Sunday, February 20, 2011

Change #20 A Teaspoon of MIndful Pain Coping During Every Prenatal & Class

Dear Birth Peeps,

There is a common belief that if a woman believes birth is "normal," if she has a positive, confident attitude, and is committed to birthing without drugs, that her belief and attitude alone will carry her through labor. And sometimes it does!

I so want to believe that if she just believes in herself and the process it will be enough, but experience and birth stories inform me that women (and their partners) are too often surprised by the intensity of labor that is progressing normally (not to mention protracted labor), and find themselves completely unprepared to meet it. It is this shock, shame, and/or feeling of helplessness that is emotionally traumatizing to women, perhaps more so than the physical experience of it.

Today's Change is something so basic, so ordinary, so unglamorous, it is often overlooked by the most caring of birth peeps. A mother can have a dozen prenatals, meetings with her doula, even take classes, and nary a word is said about how to cope with the physical and emotional intensity of labor--except of course to reassure her that having an epidural is her choice.

It is my conviction that every mother and her partner (regardless of whether or not a an epidural is planned or will be part of her birth) need to be prepared and shown various ways to cope with emotional and physical intensity and uncertainty of being in the labyrinth of labor. (A woman/couple needs these skills because they may birth too fast to have an epidural, or the epidural might not take, and, in addition to pain-coping, a woman/couple will benefit from mindfulness skills during/after an epidural, during birth, postpartum, and parenting.)

When we learn any new skill, embodied practice makes the master! Not beliefs. Since pain, exhaustion, shaking and other sensations of labor are felt in the body, then pain-coping mindset and skills are best developed gradually, with small successes, in the body.

Beginning in the third trimester, if not sooner, I propose every prenatal visit include a five to fifteen minute pain-coping practice. This practice is absolutely done "without attachment to outcome," meaning without coercion to birth without drugs or any implication that doing so is better. Simply teach the mindful pain-coping, mind-centering practice. Then send the mother/couple home with homework: she/they must practice every day during the week or two weeks. Practice can be done during "meditation" or during periods of stress (traffic, work, etc) in her ordinary life. Each time she practices, her nervous system is learning how to respond to breath, she is learning how to quiet her mind and focus. This is nearly impossible to learn in labor.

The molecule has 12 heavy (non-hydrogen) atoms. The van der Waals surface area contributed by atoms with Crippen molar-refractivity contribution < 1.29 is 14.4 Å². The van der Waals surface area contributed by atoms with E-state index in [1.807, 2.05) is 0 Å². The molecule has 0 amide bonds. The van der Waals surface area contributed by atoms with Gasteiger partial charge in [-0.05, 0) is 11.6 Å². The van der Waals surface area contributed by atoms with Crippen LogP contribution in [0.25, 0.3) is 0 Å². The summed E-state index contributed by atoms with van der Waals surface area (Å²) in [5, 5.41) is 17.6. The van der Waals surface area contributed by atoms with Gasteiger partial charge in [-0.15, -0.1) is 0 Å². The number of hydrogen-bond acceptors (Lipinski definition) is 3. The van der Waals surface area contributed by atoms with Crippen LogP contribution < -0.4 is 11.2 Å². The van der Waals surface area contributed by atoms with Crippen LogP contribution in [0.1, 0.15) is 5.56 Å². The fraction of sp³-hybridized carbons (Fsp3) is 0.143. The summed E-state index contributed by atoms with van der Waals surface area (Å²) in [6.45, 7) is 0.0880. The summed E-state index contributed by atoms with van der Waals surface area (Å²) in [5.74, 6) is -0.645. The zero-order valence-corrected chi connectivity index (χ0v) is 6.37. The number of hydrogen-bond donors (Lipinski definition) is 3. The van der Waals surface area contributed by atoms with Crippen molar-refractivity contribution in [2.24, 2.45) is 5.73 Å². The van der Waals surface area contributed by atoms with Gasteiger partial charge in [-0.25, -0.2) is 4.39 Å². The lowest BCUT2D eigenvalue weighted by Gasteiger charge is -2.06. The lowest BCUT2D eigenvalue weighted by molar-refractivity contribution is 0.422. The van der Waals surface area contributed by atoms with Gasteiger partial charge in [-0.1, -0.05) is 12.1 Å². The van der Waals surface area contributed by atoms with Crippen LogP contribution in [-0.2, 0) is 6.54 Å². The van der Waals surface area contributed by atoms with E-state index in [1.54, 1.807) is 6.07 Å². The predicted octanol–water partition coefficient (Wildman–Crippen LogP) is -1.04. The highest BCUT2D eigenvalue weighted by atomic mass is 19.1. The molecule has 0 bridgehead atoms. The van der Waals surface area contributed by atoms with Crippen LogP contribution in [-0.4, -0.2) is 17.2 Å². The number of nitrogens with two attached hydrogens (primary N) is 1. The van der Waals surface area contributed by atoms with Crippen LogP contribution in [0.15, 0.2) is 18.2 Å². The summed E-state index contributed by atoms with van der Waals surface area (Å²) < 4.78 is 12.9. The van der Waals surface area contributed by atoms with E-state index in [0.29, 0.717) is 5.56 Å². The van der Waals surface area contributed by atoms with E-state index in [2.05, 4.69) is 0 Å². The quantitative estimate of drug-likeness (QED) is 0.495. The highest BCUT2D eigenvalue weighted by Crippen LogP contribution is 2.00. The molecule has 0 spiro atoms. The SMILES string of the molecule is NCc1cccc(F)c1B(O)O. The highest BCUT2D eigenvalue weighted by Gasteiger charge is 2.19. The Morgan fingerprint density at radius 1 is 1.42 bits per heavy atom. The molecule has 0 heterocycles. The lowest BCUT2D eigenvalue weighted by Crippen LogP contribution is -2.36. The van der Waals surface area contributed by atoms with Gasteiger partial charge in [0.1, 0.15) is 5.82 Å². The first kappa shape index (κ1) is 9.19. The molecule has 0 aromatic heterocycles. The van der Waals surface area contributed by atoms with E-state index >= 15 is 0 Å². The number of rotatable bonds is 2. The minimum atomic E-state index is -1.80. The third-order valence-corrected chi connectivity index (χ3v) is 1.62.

I think it is safe to say that the majority of birth peep training, from medical or midwifery school, nursing, or childbirth education, the focus is more on epidurals (for or against) and informing mothers about tests and technology, and very little time is spent training the birth peep how to motivate parents to learn mindful coping practices. If this changed, if just four to six prenatals included mindfulness practice, the conversations between birth peeps and parents would change. And the conversations parents have in their own minds, before and during labor, will change.

We cannot leave this task to parents. How can a parent (even a mother who is a doula, nurse, or midwife herself) teach themselves to cope and be mindful in labor when they have never been in labor before? We can no longer leave this task to the majority of hospital taught childbirth classes if we know they will not learn this skill there... Maybe someday the tide will turn again and these skill will be taught as they once were!

I don't want to make this blog an info-mercial. However, if you are interested in doing this but don't know where to start, there are two Pain-Coping Practice CDs in the BFW Store: one on pain coping for parents, and the other is pain-coping for teachers. Either one would give you some ideas of how to begin.

Thank you for listening,


P.S. This posting is not meant to stir up the arguments about a woman's right to choose drugs/epidurals in labor, or what "normal" birth means, or that some women need epidurals. All of those considerations are valid, and not in contradiction to t


  1. Pam, just wondering if you will have the CDs you reference when you speak at the DoulaCARE conference in Canada this spring?

  2. Yes! I am taking the hospital prenatal course to get a feel of what our local hospital's culture and procedures are like (actually quite positive, I feel quite blessed) and we have spent about 5 minutes each night on coping techniques-and then just basic deep breathing one night and possible laboring positions the next night. We could definitely spend more time on it, but there's just so much info to cover in just six classes I don't see how we could spend more time on it-so I think it's a great idea for doulas and midwives to teach coping. Really 9 months isn't long enough to learn everything you need to know for birth-it needs to start much younger than that.

    Sorry for the long comment

  3. Mamaloo, I will bring the CDs to your conference.

  4. This exactly why I LOVE prenatal yoga, and teach it, because we practice pain coping and breathing techniques in every class, throughout the entire class. We cultivate a quite and intuitive mind, breathe deeply, hold poses until our legs are on fire, vocalize, chant and connect with other each class. This way, all the techniques we learn become part of who we are, it's in our cells. Then, when labor starts we can don't have to rely on our left brain, what we need comes very natural after practicing so much prenatal yoga.

    And....I give homework, too! ;)